The city of
Southfield will host a dedication ceremony for the new universally
accessible “Play Farm” playground at Inglenook Park, located on west
Twelve Mile Road between Lahser and Evergreen Roads, on Wednesday, June
21 at 6 p.m.
The ceremony will
include remarks from Southfield Mayor Brenda Lawrence, City Council
President Sylvia Jordan, and representatives from W.K. Kellogg
Foundation, Boundless Playgrounds, and the Michigan Department of
Natural Resources. The new play area will then be officially opened to
the public following a ribbon cutting ceremony.
The “Play Farm”
was made possible through grants from the federal Land and Water
Conservation Fund administered through the Michigan Department of
Natural Resources and the W.K. Kellogg Foundation. The Kellogg
Foundation is supporting a statewide effort in Michigan to help
communities build fully integrated, universally accessible playgrounds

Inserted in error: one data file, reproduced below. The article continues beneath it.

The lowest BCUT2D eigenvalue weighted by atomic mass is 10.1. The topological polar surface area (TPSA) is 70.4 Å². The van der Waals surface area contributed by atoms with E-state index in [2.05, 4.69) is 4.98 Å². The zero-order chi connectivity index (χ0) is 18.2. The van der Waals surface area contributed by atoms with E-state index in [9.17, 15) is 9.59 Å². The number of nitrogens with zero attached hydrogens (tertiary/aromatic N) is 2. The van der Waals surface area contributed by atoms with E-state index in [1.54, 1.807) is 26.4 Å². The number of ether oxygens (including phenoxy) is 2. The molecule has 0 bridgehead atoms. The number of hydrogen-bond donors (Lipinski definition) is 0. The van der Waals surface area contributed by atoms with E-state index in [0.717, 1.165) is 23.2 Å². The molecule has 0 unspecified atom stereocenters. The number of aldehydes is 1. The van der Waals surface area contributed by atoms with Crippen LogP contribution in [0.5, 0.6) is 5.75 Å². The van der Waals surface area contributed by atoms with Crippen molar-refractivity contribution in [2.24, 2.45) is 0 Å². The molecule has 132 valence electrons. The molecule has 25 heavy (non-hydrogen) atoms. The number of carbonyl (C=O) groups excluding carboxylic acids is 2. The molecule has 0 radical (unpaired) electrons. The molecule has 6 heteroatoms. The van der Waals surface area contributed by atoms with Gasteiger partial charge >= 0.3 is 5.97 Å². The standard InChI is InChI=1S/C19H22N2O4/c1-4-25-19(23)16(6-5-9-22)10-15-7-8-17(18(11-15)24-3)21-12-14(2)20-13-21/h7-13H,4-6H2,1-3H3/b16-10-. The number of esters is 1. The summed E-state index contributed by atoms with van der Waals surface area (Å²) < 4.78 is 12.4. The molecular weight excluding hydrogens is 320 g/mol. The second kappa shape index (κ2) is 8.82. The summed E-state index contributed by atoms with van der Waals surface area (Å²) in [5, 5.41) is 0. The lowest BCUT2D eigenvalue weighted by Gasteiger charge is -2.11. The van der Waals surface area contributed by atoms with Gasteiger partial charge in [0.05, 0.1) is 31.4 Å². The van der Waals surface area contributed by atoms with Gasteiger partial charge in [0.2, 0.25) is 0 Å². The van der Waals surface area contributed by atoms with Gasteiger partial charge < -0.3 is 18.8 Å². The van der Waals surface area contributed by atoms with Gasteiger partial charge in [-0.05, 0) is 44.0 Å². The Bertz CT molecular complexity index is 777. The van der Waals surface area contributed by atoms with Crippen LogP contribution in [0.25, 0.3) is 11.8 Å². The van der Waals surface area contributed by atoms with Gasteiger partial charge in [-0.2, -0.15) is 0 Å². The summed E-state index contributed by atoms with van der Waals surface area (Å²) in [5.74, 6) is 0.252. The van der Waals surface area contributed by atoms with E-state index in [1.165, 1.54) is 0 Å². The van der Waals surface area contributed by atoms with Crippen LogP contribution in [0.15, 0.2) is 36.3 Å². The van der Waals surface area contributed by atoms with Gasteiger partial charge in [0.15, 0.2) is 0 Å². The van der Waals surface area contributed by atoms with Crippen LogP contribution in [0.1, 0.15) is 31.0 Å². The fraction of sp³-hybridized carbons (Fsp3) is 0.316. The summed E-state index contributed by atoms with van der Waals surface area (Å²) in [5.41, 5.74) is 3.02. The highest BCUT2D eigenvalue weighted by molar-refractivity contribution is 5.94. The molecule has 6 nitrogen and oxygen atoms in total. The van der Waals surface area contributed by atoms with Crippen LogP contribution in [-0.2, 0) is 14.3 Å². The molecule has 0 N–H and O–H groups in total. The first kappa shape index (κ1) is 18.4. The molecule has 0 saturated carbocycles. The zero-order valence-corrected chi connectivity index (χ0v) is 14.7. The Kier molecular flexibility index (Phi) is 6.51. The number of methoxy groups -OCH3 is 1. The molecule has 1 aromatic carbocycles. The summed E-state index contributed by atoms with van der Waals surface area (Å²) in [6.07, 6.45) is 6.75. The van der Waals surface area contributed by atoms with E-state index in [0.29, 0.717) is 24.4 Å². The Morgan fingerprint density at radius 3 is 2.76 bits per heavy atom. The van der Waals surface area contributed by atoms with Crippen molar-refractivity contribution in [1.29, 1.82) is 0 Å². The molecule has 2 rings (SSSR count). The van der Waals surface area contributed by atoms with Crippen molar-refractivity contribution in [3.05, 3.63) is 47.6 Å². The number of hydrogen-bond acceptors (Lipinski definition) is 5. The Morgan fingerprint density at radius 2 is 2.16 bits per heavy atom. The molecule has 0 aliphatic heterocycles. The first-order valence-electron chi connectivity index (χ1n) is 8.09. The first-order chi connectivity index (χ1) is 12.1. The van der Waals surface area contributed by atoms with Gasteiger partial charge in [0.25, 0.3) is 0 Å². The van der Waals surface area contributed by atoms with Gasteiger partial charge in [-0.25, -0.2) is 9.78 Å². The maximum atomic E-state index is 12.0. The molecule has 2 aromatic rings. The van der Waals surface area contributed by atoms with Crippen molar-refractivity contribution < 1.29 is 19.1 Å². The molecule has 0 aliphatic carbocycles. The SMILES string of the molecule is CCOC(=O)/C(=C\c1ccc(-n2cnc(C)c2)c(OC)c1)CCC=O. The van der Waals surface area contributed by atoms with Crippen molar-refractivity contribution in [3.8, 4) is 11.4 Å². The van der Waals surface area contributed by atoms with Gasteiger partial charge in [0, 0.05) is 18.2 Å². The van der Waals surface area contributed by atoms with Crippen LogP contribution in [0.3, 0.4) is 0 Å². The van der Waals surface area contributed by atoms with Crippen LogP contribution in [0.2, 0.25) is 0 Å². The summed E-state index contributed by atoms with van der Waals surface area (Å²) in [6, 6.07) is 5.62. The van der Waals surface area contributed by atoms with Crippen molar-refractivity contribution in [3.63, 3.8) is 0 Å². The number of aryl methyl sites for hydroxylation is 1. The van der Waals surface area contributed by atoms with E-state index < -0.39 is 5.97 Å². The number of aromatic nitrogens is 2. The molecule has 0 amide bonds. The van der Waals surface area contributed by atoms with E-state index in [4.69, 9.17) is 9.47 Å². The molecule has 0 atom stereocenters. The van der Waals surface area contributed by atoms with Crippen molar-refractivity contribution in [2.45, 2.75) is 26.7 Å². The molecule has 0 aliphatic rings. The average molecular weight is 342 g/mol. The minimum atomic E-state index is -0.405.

and recreation facilities and raise awareness about the benefits of
children of all abilities playing together. The Able to Play project is
a special effort to construct 19 barrier-free playgrounds throughout
Michigan. The project is coordinated by the National Center for
Boundless playgrounds of Bloomfield, Connecticut, which received the
multi-million dollar grant. This, in turn, is funding the Able to Play
challenge grants and technical, design, and support services.
The Play Farm at
Inglenook Park consists of farm-themed play equipment, including
tractor bouncers, animal cutouts and an enormous playscape that has red
barn top roofs throughout. The new Play Farm will be the largest
playground in the city, complimenting the existing fitness trails, ball
diamonds and the restored Miller Barn at the 42-acre Inglenook Park.
The safety fall zones surrounding the play equipment are covered by a
combination of rubber and wood fiber safety surfacing. The Play Farm
exceeds federal standards for accessibility, allowing children of all
abilities an opportunity to play together. Federal guidelines require
that 50 percent of a playground's elevated structure be accessible. By
comparison, a "Boundless Playground" requires that at least 70 percent
of play activities serve children with physical disabilities, allowing
for greater "integration" of all children.
ceremony is open to the public. For more information, call Merrie
Carlock, Southfield Landscape Architect/Park Planner, at (248)